Working paper

Competition in generative artificial intelligence foundation models

This working paper examines how competition in foundation models (FMs) works.

Publishing date
18 July 2023
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Foundation models (FMs) are the origin of breakthrough innovations in generative artificial intelligence (AI) applications, such as ChatGPT. Only responsible developments in competitive markets can help ensure that FMs deliver their full benefits at minimum risk.

FM developers require language models (LMs), data and computing power to generate natural language output, such as texts, from language input. Thus, the FM value chain is composed of three main elements: LMs, data and computing resources.

These markets are currently competitive, with multiple providers and degrees of openness thanks to several closed- and open-source models, open-source and proprietary data, and vigorous competition between firms at the computing-resources level, despite high degrees of concentration in some of these markets. These market characteristics ensure that FM developers face low or surmountable entry barriers.

Still, potential competition issues are likely to arise in the future. Dominant firms could leverage their dominant positions, refuse to give access to their LMs, scrape data, refuse to grant access to data, impose undue barriers to switching and lock their users into their ecosystems. Firms could also use LMs to achieve an anticompetitive agreement through algorithmic collusion.

Competition authorities should focus their efforts on short-term risks. They should also remain vigilant in terms of ensuring the competitive process between open- and closed-source models works and that open-source developers and public authorities do not impose undue restrictions to mitigate the risks of open-source models, which would deter their development in a way that would favour closed-source models.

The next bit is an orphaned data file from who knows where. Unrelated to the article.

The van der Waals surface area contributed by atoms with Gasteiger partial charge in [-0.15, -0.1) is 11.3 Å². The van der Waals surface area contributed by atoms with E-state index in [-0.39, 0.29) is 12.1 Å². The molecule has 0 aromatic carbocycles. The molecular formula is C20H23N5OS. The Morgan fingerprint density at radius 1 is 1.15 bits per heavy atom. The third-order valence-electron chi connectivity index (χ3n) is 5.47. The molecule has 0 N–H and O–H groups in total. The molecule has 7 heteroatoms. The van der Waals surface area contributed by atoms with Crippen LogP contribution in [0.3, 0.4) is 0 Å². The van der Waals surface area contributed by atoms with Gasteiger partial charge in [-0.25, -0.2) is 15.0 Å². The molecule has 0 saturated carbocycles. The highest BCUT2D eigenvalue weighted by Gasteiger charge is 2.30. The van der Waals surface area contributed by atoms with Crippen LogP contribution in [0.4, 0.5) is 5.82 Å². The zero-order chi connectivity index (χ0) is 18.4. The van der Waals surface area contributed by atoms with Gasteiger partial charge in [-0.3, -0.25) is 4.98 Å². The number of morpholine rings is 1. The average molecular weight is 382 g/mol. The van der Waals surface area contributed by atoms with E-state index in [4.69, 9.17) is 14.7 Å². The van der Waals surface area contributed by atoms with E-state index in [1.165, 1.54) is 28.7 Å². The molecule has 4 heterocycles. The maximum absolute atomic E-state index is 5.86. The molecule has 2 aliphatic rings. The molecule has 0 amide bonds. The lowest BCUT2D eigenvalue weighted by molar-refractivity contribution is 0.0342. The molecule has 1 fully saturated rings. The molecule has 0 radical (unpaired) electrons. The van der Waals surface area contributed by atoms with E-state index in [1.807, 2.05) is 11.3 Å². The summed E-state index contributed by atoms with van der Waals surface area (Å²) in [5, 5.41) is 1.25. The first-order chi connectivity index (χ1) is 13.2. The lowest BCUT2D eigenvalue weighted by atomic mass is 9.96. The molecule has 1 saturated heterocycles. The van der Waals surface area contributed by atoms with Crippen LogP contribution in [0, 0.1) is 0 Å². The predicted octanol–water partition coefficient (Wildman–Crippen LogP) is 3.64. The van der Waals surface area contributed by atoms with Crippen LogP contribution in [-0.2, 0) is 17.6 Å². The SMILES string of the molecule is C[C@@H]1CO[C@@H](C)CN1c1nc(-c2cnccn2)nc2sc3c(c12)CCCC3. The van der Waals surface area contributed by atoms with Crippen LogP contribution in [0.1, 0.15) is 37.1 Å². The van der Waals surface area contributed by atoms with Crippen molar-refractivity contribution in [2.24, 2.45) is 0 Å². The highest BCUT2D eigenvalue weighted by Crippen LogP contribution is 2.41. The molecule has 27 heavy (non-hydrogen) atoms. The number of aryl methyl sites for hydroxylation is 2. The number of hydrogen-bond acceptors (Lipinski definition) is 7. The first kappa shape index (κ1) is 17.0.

Finally, at this development stage, studies are lacking. Researchers and competition authorities should investigate the impact of fms on content providers and the digital advertising industry, the role of FMs in digital ecosystems, and cooperation mechanisms between competent authorities across regulatory fields and countries.

About the authors

  • Christophe Carugati

    Dr. Christophe Carugati was an affiliate fellow at Bruegel on digital and competition issues until December 2023.

    He holds a Doctor in Law and Economics on Big Data and Competition Law from Paris II University, a Master in Law Economics from the European Master in Law and Economics (EMLE, University of Bologna, Hamburg, and Vienna), a master in Business Law from Aix-Marseille University, and a double Bachelor in Law and Economics from Toulouse School of Economics (TSE). His academic research focuses on the adaption of competition law to the data-driven economy and the regulation of platforms.

    He teaches a competition law seminar at Lille University to master students. Before joining Bruegel, he was a senior policy analyst at the US technology think-tank The Center for Data Innovation, where he worked on digital issues. He also has some experience in practicing competition law in the context of internships in law firms in Paris.

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